"The establishment, no matter who you define it as, has not been creating jobs in West Virginia," Blankenship said at a primary debate this week.

    Even before Blankenship emerged as a legitimate Republican candidate, West Virginia was a worry for some Republicans.

    Manchin, a former governor, has held elected office of some sort in West Virginia for the better part of the last three decades. And he's worked hard to cozy up to Trump and nurture a bipartisan brand.

    He has voted with the Republican president more than he has opposed him, his office says, noting that the pair have personally collaborated on trade, weakening environmental regulations, gun violence and court nominations.

    The alignment with Trump was so effective former White House adviser Steve Bannon worried privately to colleagues that Trump might actually endorse the Democrat. While an outright endorsement now is unlikely, a Blankenship primary victory on May 8 could push Trump to help Manchin — indirectly at least — by ignoring West Virginia this fall.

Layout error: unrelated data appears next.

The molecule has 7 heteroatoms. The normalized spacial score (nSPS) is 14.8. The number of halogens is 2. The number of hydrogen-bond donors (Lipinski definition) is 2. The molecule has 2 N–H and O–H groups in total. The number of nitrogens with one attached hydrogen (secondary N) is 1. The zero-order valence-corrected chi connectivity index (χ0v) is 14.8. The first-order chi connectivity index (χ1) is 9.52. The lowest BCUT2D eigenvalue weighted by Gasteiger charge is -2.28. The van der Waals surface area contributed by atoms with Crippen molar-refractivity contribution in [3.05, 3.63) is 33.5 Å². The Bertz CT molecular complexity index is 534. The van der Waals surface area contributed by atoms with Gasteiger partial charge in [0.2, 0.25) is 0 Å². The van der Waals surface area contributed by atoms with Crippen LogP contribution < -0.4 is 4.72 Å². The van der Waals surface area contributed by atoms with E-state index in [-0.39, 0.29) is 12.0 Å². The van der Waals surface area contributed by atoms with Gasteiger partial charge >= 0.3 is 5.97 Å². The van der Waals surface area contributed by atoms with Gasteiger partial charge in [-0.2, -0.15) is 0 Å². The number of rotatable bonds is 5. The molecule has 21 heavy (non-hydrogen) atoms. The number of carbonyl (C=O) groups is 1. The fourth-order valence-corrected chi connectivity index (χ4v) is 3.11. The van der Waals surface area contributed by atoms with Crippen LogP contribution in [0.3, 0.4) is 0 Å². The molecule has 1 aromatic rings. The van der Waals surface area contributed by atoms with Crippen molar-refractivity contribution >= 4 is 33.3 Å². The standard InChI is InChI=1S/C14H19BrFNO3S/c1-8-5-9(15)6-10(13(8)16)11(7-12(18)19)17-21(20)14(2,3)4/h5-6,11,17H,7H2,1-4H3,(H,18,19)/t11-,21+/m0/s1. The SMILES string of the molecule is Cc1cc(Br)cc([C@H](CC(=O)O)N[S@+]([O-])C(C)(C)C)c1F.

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    The state has long been considered a prime pickup opportunity for Republicans, who hold a two-seat Senate majority that suddenly feels less secure given signs of Democratic momentum in states like Nevada, Arizona and Tennessee. If Democrats can win in the state that gave Trump his largest margin of victory in the nation, they may have a slim chance at seizing the Senate majority.

    Some of Trump's most prominent conservative supporters, particularly those in Bannon's network, have rallied behind state Attorney General Patrick Morrisey, a fiery, conservative former Capitol Hill aide, who was raised in New Jersey but has served as West Virginia's top lawyer since 2013. Rep. Evan Jenkins, who switched his party affiliation from Democrat to Republican in 2013, has highlighted his West Virginia roots and deep allegiance to Trump.